Below is a special guest blog from Jessica Morgan, a graduate student working with Dr. Eric Storch at the University of South Florida. Their group has an interest in understanding skin picking (and other obsessive/compulsive behaviors) in PWS so that they can help develop more effective ways to decrease the behavior. Many thanks to Jessica for summarizing their study:
Many research studies in the past have shown that skin-picking can be a common habit in youth with PWS, but few studies have looked at the nature of this habit and the impact it can have, as well as the other problems that correlate with severity of skin-picking. A survey of skin-picking and associated factors in youth with PWS was conducted by a research team at the University of South Florida, headed up by Jessica Morgan and Dr. Eric Storch, and was partially funded by a grant from the Foundation for Prader Willi Research. The results have just been published in the journal Child Psychiatry and Human Development [Morgan et al, 2010].
We received many replies; 67 parents of youth age 5-19 with PWS completed the survey and were used in data analysis. We found that 95.5% of parents who participated in the survey said that their child picked his/her skin, and about 42% picked their skin to a degree that it would be considered a clinical problem, according to the Skin Picking Scale which was included as part of the survey. Many different locations were targeted, most commonly the hands, legs, and face. Although scabs, itchy skin, and insect bites were frequent targets of skin-picking, approximately 60% of participants said that their child picked at healthy skin as well. Parents most commonly reported that their child used the fingernails or fingers to pick the skin.
More than half of the sample said their child commonly picked skin at school, while waiting, while watching television, while riding in the car, and while lying in bed. Because these are times when children might be bored, skin-picking may commonly serve as a way to self-stimulate or relieve feelings of boredom for some youth. However, the reason why children pick their skin will likely be different for each child.
Regarding the consequences/impact of skin-picking in youth with PWS, parents often said their child suffered infections and scarring due to skin-picking. In 10–15% of cases, youth suffered with deep craters or disfigurement due to skin-picking. In several instances, hospital visits were necessary given infection or overall impairment. This shows that kids with PWS can be significantly impacted because of their skin-picking.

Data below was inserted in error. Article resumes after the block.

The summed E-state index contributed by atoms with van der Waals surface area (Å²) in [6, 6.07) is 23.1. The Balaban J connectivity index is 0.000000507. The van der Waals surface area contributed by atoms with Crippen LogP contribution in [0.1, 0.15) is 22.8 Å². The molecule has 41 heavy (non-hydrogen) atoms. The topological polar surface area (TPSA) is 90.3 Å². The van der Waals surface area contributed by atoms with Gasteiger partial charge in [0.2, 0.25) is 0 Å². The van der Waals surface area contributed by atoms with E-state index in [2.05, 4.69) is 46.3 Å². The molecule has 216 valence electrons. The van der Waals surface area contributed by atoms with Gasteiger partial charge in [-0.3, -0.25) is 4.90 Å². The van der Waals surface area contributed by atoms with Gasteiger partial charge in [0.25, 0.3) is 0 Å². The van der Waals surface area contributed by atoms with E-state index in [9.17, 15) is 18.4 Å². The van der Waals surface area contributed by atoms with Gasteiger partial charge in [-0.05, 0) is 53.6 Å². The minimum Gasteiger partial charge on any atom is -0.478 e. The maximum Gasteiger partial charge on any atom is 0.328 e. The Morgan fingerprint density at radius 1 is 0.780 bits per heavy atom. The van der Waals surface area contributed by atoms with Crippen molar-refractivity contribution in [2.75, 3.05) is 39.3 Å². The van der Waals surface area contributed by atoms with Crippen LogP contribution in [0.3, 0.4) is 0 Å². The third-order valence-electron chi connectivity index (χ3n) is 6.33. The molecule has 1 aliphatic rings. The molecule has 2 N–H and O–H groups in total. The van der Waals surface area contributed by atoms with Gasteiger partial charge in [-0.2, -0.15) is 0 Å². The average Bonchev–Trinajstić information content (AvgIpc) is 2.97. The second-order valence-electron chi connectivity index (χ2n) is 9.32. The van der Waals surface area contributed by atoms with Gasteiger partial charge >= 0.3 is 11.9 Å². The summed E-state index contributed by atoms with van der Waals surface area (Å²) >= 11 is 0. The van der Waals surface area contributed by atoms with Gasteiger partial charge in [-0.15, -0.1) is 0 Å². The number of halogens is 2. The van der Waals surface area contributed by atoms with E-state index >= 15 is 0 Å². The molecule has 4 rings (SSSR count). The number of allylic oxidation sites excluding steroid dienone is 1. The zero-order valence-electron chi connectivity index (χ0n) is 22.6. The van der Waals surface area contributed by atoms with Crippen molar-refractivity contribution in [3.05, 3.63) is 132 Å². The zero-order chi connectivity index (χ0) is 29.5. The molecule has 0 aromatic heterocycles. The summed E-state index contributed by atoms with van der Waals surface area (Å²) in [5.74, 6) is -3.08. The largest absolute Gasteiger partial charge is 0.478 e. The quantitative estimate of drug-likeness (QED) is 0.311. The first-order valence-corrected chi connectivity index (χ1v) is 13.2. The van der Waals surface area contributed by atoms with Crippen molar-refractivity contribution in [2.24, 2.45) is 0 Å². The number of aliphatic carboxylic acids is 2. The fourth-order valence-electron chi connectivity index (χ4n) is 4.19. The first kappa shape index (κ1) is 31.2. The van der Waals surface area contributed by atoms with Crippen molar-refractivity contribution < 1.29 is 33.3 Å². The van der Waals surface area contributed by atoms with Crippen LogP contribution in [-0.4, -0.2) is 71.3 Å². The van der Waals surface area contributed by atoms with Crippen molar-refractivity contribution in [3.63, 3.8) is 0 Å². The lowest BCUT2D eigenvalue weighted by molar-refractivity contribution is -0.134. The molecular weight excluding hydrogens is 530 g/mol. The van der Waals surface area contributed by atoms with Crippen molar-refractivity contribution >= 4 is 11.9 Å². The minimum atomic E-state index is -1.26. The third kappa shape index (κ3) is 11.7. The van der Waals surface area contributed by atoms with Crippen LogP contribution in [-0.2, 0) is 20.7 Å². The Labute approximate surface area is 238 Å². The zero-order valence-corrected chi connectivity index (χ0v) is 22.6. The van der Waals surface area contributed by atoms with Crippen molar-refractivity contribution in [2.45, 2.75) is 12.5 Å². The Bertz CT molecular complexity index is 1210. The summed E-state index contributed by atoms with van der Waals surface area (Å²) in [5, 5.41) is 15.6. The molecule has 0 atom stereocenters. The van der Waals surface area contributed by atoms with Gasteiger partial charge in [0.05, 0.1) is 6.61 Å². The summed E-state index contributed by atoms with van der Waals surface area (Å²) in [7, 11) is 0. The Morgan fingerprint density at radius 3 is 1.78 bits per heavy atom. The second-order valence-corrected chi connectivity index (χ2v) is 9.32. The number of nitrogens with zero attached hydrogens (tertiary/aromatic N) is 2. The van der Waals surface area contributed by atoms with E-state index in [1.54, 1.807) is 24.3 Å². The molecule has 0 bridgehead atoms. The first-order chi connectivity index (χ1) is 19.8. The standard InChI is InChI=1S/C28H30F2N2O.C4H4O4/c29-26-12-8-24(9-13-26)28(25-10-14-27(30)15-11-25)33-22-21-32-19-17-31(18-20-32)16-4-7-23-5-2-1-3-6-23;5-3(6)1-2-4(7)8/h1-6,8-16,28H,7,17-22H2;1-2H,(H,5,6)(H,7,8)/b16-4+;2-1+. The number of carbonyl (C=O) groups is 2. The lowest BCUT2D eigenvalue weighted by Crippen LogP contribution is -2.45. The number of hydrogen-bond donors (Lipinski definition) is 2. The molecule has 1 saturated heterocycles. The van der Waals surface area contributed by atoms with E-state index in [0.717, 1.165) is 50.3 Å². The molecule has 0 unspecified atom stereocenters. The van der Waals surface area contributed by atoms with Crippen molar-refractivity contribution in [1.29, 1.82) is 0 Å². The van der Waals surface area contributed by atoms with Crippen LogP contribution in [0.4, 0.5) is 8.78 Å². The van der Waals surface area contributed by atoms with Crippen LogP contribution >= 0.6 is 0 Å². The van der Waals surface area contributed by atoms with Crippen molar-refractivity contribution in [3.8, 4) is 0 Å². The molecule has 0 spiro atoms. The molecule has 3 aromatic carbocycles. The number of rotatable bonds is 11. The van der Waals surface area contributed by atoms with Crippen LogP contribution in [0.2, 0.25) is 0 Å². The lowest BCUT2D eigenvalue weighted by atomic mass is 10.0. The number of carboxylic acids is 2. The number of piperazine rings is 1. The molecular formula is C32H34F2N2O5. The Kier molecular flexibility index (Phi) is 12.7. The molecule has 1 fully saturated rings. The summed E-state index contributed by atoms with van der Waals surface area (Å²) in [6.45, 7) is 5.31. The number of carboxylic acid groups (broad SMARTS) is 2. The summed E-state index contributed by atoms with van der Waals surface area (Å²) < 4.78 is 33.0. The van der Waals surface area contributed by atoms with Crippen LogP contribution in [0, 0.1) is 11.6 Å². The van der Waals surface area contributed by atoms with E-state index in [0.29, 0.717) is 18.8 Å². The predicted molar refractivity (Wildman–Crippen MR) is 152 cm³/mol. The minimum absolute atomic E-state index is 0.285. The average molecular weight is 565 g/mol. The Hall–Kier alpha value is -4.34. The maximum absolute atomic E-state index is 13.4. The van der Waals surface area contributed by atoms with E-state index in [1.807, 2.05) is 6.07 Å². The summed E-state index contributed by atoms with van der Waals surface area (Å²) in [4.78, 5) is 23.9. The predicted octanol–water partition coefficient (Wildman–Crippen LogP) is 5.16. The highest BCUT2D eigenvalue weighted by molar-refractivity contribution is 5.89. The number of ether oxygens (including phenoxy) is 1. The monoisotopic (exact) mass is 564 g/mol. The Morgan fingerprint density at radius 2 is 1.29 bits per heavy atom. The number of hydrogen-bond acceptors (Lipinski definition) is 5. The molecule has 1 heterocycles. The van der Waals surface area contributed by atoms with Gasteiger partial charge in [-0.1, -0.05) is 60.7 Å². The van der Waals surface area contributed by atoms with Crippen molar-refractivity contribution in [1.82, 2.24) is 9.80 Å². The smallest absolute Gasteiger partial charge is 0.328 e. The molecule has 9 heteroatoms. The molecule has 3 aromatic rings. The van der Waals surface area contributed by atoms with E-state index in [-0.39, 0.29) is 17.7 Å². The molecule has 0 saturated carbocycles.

Youth who picked their skin to a degree that it would be considered a clinical problem also were more anxious, more impulsive, and had more problems in health-related quality of life. Also, they were more likely to pick their skin in a “focused” way; that is, they usually were aware of their skin-picking while it was happening, but they still experienced strong urges to pick their skin.
It is critical that clinicians recognize the prevalence of skin-picking and its associated impairment when treating individuals with PWS. If reduced anxiety is related to reductions in skin-picking, cognitive- behavioral therapy (CBT), an approach with proven success in childhood anxiety and OCD, may be helpful for youth with PWS pending developmental alterations in treatment delivery. Of note, the research group that conducted this study is also conducting another study, funded by the Foundation for Prader Willi Research, that is examining a modified CBT protocol to treat compulsive behaviors in youth with PWS. Preliminary results of this study have indicated that Habit Reversal Training (HRT) and exposure components paired with rewards for good behavior work well to treat skin-picking and obsessive–compulsive symptoms in youth with PWS. HRT is a treatment that involves increasing the child’s awareness of their own behavior, and replacing the habit that you don’t want with a “competing response,” or a habit that doesn’t cause problems, like squeezing a Koosh Ball for example. It’s important to understand why the child is picking his/her skin (the function that behavior serves), though, to make sure the treatment addresses the function of that behavior. Currently, there is no demonstrated effective treatment for treating skin-picking in PWS. Given its promise among typically developing individuals, investigating HRT that is adapted for youth with PWS holds potential merit. Given our results, treatment approaches that incorporate rewards for good behavior, as well as a “competing response” that is satisfying enough to relieve the urges to pick skin, may be important considerations in tailoring interventions for these youth.